Photo by Ally Marcino
So what happens when we don’t quite live up to that ideal? When it becomes clear that we all have imperfections? When you get your expectations in order (and realize that incredibly high standards are futile), but still don’t feel satisfied? The conversation needs to continue and we need to learn to not only make peace with our “imperfections,” but embrace them!
Explore why you view this part of you as imperfect.If you have a part of yourself you don’t like (from your body to your personality), it’s imperative to understand why. Is it because society promotes something that you have no hope of obtaining (as a short girl, I’m looking at you impossibly-long-Taylor-Swift-legs), or because all of your friends have it? Or maybe you don’t like that you have the tendency to overreact to situations. Or that you’re especially prone to becoming hangry and acting in a way you regret. Grab your journal and write it out or get a cup of coffee with a trusted friend and spend some time talking out and understanding your feelings.
Evaluate its validity.There is no doubt that all of our feelings are valid; they’re our feelings, after all. But just because we feel something, that doesn’t make it true. For me, I’ve struggled with body image, and more than just my height. In fact, it’s still something I’m working on. But when evaluating the validity of these feelings I see they have very little merit, because I am in fact healthy for my age, body type, etc. There is something incredibly freeing about being kind to yourself and giving yourself the grace to realize you’re doing just fine. Every situation can do with a good dose of perspective, so be sure to always keep that in mind.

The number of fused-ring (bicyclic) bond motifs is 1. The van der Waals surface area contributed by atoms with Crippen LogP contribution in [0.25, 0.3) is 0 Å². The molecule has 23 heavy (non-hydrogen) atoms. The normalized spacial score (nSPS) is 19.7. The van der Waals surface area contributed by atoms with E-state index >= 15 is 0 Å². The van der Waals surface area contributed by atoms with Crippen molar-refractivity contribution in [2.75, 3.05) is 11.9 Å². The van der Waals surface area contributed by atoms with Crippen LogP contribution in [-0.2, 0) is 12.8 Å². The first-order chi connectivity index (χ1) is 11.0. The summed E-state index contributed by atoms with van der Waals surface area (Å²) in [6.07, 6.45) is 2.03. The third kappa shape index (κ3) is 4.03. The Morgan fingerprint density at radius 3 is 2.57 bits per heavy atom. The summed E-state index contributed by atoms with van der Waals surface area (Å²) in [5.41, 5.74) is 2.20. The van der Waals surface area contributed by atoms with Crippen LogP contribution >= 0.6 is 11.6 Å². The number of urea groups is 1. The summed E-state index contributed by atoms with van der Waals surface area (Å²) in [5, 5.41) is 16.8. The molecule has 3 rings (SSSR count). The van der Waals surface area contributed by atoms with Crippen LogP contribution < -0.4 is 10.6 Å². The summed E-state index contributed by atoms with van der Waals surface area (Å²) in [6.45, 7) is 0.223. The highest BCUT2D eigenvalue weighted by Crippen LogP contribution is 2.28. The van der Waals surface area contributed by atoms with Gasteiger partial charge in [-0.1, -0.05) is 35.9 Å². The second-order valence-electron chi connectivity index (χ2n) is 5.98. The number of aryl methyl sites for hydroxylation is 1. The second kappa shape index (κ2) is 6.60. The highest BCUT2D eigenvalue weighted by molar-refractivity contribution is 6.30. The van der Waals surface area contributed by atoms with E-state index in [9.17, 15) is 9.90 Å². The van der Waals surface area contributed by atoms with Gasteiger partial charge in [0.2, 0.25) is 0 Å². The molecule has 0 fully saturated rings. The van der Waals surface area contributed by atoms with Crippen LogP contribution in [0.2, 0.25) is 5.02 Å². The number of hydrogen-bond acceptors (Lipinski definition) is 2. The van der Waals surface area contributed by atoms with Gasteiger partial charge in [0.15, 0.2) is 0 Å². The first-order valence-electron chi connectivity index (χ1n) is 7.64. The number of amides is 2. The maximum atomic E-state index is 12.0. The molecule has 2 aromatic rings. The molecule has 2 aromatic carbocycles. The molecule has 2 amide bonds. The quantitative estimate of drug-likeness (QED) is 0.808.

Embrace it!No, you’re not always going to get straight As, or excel in every sport, or make the most money out of all of your friends and that’s okay. By viewing our imperfections as parts of our overall awesome selves, we can see that to be a success does not need to mean that we constantly have it all together. Our imperfections make us relatable and better able to understand the challenges of others, which is reason enough to accept them.
Once you come to terms with your “imperfections” and accept and embrace them, you are free to live as your most authentic self. The benefits extend not only to increasing our personal happiness but also, most importantly, to understanding others and raising them up by teaching them how to embrace their own imperfections. Remember, you are in charge of how you view every part of yourself, so have the grace to recognize that “perfection” and “imperfection” is what you make it.
This was originally a guest post on the Wonderforest blog.